Tue, 31. Dec 2019, 19:30
Johann Strauß (1825 – 1899)
“Blame it on the champagne, tra la la la la !” That’s the half-truth that the protagonists in Johann Strauss’s THE BAT sign up to at the end of a drink-fuelled night of mistaken identities and erotic escapades. But alcohol is only partly to blame; the confusion is largely due to the wiles of the humiliated Dr Falke, who was once exposed to small-town ridicule dressed in the costume of a bat and is now seizing his chance to avenge himself on his ‘good pal’, bon vivant Gabriel von Eisenstein. And so it is that the maid disguises herself as an actress, the wife as a Hungarian countess and Eisenstein himself as a French marquess and off they trot to Prince Orlofsky’s masked ball. That they end up bewailing their fate in jail early the next morning is less down to champagne than to the natural course of events. In THE BAT Johann Strauss pulled off a work that proved to be the prototypical Viennese operetta, bursting with waltzes and polkas and oozing wicked irony. Inspired by Offenbach’s opéras buffes from Paris, Strauss’s work was merciless in the way it held up a mirror to the bourgeois salon-going public - and many audience members recognised themselves in the absurd antics onstage.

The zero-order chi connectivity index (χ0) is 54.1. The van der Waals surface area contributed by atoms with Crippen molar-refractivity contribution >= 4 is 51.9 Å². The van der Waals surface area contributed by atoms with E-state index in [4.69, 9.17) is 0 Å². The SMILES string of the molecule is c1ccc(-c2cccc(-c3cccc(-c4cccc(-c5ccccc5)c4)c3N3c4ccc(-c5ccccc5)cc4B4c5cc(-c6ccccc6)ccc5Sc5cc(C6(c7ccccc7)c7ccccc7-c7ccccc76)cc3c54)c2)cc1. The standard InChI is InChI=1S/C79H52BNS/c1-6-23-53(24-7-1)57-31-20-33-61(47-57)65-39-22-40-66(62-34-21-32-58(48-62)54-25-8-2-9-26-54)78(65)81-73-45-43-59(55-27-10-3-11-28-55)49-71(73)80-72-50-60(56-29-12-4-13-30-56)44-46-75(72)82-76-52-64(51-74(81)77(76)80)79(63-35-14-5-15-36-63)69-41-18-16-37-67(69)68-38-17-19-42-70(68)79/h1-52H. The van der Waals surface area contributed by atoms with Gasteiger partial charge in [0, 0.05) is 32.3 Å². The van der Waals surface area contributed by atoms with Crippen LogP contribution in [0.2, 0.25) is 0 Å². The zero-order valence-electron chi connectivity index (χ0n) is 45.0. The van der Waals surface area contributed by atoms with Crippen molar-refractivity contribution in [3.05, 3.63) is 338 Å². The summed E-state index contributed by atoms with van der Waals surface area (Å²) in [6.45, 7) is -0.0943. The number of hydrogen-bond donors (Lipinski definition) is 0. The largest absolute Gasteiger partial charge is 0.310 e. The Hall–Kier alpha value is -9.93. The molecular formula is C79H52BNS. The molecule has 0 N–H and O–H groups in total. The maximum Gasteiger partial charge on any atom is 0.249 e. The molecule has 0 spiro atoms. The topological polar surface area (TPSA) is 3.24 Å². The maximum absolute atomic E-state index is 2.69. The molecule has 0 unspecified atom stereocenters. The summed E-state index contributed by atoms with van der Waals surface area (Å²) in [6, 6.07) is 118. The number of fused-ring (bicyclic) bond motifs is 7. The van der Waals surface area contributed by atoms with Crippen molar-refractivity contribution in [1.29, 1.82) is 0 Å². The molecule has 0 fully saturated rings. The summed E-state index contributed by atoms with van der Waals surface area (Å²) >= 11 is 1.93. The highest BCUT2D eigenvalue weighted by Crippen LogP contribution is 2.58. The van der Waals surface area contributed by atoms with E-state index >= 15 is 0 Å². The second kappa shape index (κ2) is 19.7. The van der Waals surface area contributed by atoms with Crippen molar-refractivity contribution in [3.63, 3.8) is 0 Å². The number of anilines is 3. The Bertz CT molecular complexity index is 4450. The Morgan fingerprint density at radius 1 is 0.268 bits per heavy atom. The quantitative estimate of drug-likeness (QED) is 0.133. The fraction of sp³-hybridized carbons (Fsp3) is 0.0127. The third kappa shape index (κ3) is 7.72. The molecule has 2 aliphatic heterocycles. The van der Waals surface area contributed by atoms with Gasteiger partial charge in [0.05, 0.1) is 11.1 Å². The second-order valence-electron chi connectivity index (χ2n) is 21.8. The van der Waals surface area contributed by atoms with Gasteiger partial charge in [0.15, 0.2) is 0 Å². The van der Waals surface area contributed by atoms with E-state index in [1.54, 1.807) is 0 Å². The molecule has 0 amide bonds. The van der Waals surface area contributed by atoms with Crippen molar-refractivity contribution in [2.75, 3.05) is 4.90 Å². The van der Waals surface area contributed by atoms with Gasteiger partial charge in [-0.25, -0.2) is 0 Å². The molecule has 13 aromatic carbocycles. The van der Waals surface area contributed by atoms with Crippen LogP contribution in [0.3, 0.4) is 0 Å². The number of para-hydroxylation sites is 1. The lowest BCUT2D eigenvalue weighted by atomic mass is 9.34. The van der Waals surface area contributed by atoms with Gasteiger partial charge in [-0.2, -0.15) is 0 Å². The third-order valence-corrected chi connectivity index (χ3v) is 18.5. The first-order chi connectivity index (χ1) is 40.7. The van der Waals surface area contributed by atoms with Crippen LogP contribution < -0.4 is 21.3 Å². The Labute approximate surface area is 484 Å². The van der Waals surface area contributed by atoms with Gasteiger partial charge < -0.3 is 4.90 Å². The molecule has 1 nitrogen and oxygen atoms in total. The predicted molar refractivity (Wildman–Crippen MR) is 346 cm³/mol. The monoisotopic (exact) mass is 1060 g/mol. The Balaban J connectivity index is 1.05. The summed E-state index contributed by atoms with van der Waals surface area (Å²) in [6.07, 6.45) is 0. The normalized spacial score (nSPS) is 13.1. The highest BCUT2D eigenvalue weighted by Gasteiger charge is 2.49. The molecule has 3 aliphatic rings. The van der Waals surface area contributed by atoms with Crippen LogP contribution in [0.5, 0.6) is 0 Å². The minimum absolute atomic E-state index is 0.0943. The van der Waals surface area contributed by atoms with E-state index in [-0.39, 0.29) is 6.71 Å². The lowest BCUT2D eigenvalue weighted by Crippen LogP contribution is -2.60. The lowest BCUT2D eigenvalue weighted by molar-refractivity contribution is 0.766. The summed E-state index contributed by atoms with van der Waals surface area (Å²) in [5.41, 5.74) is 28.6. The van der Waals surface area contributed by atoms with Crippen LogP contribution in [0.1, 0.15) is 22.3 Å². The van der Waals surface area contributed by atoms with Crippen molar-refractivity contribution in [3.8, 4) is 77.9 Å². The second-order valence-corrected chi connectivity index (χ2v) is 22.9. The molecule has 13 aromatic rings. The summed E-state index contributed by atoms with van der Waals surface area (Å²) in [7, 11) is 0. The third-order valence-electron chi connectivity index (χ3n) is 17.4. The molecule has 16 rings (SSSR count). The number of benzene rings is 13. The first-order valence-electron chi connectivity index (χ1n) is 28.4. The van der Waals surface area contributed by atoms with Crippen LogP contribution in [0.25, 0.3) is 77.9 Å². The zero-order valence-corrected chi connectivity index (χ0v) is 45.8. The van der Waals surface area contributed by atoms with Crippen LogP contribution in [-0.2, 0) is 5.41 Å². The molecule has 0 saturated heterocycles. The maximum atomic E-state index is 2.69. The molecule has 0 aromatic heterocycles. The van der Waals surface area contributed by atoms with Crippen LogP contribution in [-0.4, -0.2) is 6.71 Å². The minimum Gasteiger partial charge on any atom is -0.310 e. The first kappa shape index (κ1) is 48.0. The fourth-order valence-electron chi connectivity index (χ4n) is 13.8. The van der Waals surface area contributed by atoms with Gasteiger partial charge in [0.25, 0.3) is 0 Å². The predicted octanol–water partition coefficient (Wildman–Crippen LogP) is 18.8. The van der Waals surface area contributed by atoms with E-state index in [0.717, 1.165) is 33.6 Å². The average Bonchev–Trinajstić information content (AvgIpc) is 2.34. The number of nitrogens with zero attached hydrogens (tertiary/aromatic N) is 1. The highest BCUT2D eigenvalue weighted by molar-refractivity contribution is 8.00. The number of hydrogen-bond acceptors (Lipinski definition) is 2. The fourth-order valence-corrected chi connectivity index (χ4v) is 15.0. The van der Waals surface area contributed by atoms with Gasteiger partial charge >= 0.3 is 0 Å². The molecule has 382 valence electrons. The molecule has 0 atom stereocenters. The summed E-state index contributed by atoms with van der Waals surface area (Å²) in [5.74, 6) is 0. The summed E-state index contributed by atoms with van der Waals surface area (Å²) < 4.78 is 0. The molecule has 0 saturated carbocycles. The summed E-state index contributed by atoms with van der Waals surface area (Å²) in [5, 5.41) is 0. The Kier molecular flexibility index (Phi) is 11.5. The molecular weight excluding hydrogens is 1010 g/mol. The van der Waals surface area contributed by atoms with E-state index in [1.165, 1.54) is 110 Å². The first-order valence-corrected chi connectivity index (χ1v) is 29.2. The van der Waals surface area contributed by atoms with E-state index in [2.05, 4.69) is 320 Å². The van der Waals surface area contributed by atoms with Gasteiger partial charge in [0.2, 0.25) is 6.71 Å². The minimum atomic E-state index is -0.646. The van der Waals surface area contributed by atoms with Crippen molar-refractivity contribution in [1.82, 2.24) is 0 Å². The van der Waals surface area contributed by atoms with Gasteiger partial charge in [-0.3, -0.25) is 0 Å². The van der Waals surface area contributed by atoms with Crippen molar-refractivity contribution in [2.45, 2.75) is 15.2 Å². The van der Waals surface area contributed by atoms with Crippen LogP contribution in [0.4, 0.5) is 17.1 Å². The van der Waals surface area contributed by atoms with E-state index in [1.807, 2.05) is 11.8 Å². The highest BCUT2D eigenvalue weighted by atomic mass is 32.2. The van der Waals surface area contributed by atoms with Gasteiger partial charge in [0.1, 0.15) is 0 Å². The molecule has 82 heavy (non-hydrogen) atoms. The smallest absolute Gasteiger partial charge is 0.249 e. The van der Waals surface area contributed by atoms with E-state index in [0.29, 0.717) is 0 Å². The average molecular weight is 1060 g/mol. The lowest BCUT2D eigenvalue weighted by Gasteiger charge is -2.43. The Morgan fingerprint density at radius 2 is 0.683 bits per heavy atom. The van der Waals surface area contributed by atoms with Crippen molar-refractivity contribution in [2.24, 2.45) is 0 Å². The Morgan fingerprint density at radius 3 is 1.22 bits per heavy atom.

Operetta in three acts
Libretto by Karl Haffner and Richard Genée
First performed on 5th April 1874 at the Theater an der Wien in Vienna
Premiered at the Deutsche Oper Berlin on 28th April 2018
Recommended from 13 years on